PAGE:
The Mariposa Grove of Giant Sequoias is the largest and most impressive grove of redwoods in Yosemite National Park, containing approximately 500 mature giant sequoia trees (sequoiadendron giganteum). The oldest sequoias are estimated to be thousands of years old.
Visiting the Mariposa Grove
- The Mariposa Grove is located a short 4 miles from Tenaya at Yosemite.
- Expect to travel by shuttle bus from a parking area at the South Entrance Station (2 miles from Tenaya at Yosemite) to a shuttle stop in the lower Mariposa Grove.
- If you don’t want to wait for the shuttle, a hiking trail runs directly from the parking lot at the South Entrance to the lower grove (roughly 2 miles).
What to See
- Fallen Monarch – One of the first named trees when you enter the Mariposa Grove is the Fallen Monarch. This tree toppled centuries ago, but thanks to the tannic acid present in the wood, you can still see the giant halo of the root system. Don’t forget to leave no trace! Help preserve this centuries-old tree by remembering not to climb on the Fallen Monarch.
- The Grizzly Giant – This is one of the largest trees in the Mariposa Grove and is thought to be more than 1,800 years old. Looking up, it can be hard to fully appreciate the scale and mass of this sequoia. The large limb on the south side of the tree is nearly 7 feet in diameter alone. That one branch of the Grizzly Giant is larger than any non-sequoia tree in the grove.
- California Tunnel Tree – Just beyond the Grizzly Giant is the California Tunnel Tree. The tunnel was carved through the tree in 1895 to allow horse-drawn stages to pass through, and you can still walk through the tunnel today. The “tree you can drive through”, the Wawona Tunnel Tree, was further up in the grove, but fell over in the winter of 1968/69.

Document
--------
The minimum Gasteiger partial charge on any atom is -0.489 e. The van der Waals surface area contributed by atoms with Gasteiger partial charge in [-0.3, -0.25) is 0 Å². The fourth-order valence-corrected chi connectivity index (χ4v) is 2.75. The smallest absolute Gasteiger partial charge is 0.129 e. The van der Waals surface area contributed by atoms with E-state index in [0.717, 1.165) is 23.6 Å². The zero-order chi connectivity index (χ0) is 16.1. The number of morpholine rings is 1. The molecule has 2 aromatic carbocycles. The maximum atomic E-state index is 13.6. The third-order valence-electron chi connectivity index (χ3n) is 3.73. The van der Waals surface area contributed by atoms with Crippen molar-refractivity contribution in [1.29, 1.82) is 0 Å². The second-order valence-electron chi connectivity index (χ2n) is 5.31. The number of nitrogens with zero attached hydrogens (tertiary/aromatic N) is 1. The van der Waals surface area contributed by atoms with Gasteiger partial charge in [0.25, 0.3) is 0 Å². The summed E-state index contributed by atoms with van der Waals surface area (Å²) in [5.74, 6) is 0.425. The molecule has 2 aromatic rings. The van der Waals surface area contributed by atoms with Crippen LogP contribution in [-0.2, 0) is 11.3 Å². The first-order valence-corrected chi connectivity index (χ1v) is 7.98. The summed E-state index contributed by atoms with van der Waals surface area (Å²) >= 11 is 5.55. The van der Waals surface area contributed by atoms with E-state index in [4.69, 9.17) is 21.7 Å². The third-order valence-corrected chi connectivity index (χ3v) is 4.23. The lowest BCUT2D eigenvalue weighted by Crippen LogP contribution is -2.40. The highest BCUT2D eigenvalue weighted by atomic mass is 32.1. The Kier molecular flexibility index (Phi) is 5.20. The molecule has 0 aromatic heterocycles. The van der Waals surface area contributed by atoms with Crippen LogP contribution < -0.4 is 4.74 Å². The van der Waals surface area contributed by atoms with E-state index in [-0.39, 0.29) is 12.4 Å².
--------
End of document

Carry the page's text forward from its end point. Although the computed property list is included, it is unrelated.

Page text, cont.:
- Faithful Couple – Many people turn around after visiting the California Tunnel Tree, but for those interested in a longer walk, the Faithful Couple is about 0.5 miles past the Grizzly Giant. Two sequoia trees growing close to each other have merged over the years to form a single massive trunk.
- Clothespin Tree – If it seems amazing to you that people would carve tunnels in these amazing trees, keep walking until you come to the Clothespin Tree. This tree has a natural tunnel carved into its base as the result of many fires through the centuries. The natural opening at the base is wider than a car!
- The Upper Grove and Mariposa Grove Cabin – The trees in the upper grove, perhaps because of their proximity and the open areas between them, have a particular majesty and cathedral-like grace. For many, it’s their favorite part of the grove. The cabin in the upper grove occupies a site where Galen Clark, the “first guardian of Yosemite”, built a small cabin in 1861. Prior to the restoration, this building served as a small museum with information about the trees and the ecosystem surrounding them.
- Wawona Point – A spur trail leads 1/4 of a mile to Wawona Point; a beautiful overlook with views to the west and north.
- Sugar Pine Cones – Many people assume that because giant sequoias are the largest trees in the grove, they must also produce the largest cones. However, giant sequoia cones are small, measuring only a few inches in diameter. The large cones you see decorating the forest floor belong to Sugar Pine trees (pinus lambertiana). At roughly 10-20 inches long, these cones are the longest cones of any conifer.
- Chickarees – Tamiasciurus douglasii is a squirrel with a horde of different names. They are also known as chickarees, pine squirrels, or Douglas squirrels, and were known as the Pillillooeet by the Native Americans of Kings River because of their alarm call. Chickarees remain active all winter and cache hundreds of sequoia seeds in the ground, effectively planting them.